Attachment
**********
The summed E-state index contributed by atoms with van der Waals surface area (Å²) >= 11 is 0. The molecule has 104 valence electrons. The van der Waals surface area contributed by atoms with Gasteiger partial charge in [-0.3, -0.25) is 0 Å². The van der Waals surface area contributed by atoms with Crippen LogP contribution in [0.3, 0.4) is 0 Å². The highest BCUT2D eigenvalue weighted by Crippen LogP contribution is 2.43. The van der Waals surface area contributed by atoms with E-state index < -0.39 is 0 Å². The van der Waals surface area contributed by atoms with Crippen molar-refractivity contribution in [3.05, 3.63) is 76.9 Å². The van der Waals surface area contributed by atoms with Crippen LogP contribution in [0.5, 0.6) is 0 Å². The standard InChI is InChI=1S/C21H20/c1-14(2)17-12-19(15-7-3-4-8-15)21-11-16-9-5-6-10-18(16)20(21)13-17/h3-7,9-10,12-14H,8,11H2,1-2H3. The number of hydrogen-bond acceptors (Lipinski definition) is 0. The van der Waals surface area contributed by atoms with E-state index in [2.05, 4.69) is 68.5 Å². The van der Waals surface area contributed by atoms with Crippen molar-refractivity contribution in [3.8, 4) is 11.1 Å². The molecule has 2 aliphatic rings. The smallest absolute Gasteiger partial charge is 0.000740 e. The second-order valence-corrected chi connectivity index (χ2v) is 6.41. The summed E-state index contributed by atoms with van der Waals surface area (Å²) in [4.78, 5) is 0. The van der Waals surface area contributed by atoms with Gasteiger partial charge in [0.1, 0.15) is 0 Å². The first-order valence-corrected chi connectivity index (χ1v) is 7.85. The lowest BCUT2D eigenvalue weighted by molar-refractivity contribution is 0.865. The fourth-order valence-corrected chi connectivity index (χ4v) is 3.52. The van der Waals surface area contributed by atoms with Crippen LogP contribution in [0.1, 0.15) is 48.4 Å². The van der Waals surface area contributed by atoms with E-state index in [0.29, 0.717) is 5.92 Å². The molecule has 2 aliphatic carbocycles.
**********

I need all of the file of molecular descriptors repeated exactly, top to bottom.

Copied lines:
The summed E-state index contributed by atoms with van der Waals surface area (Å²) >= 11 is 0. The molecule has 104 valence electrons. The van der Waals surface area contributed by atoms with Gasteiger partial charge in [-0.3, -0.25) is 0 Å². The van der Waals surface area contributed by atoms with Crippen LogP contribution in [0.3, 0.4) is 0 Å². The highest BCUT2D eigenvalue weighted by Crippen LogP contribution is 2.43. The van der Waals surface area contributed by atoms with E-state index < -0.39 is 0 Å². The van der Waals surface area contributed by atoms with Crippen molar-refractivity contribution in [3.05, 3.63) is 76.9 Å². The van der Waals surface area contributed by atoms with Crippen LogP contribution in [0.5, 0.6) is 0 Å². The standard InChI is InChI=1S/C21H20/c1-14(2)17-12-19(15-7-3-4-8-15)21-11-16-9-5-6-10-18(16)20(21)13-17/h3-7,9-10,12-14H,8,11H2,1-2H3. The number of hydrogen-bond acceptors (Lipinski definition) is 0. The van der Waals surface area contributed by atoms with E-state index in [2.05, 4.69) is 68.5 Å². The van der Waals surface area contributed by atoms with Crippen molar-refractivity contribution in [3.8, 4) is 11.1 Å². The molecule has 2 aliphatic rings. The smallest absolute Gasteiger partial charge is 0.000740 e. The second-order valence-corrected chi connectivity index (χ2v) is 6.41. The summed E-state index contributed by atoms with van der Waals surface area (Å²) in [4.78, 5) is 0. The van der Waals surface area contributed by atoms with Gasteiger partial charge in [0.1, 0.15) is 0 Å². The first-order valence-corrected chi connectivity index (χ1v) is 7.85. The lowest BCUT2D eigenvalue weighted by molar-refractivity contribution is 0.865. The fourth-order valence-corrected chi connectivity index (χ4v) is 3.52. The van der Waals surface area contributed by atoms with Crippen LogP contribution in [0.1, 0.15) is 48.4 Å². The van der Waals surface area contributed by atoms with E-state index in [0.29, 0.717) is 5.92 Å². The molecule has 2 aliphatic carbocycles.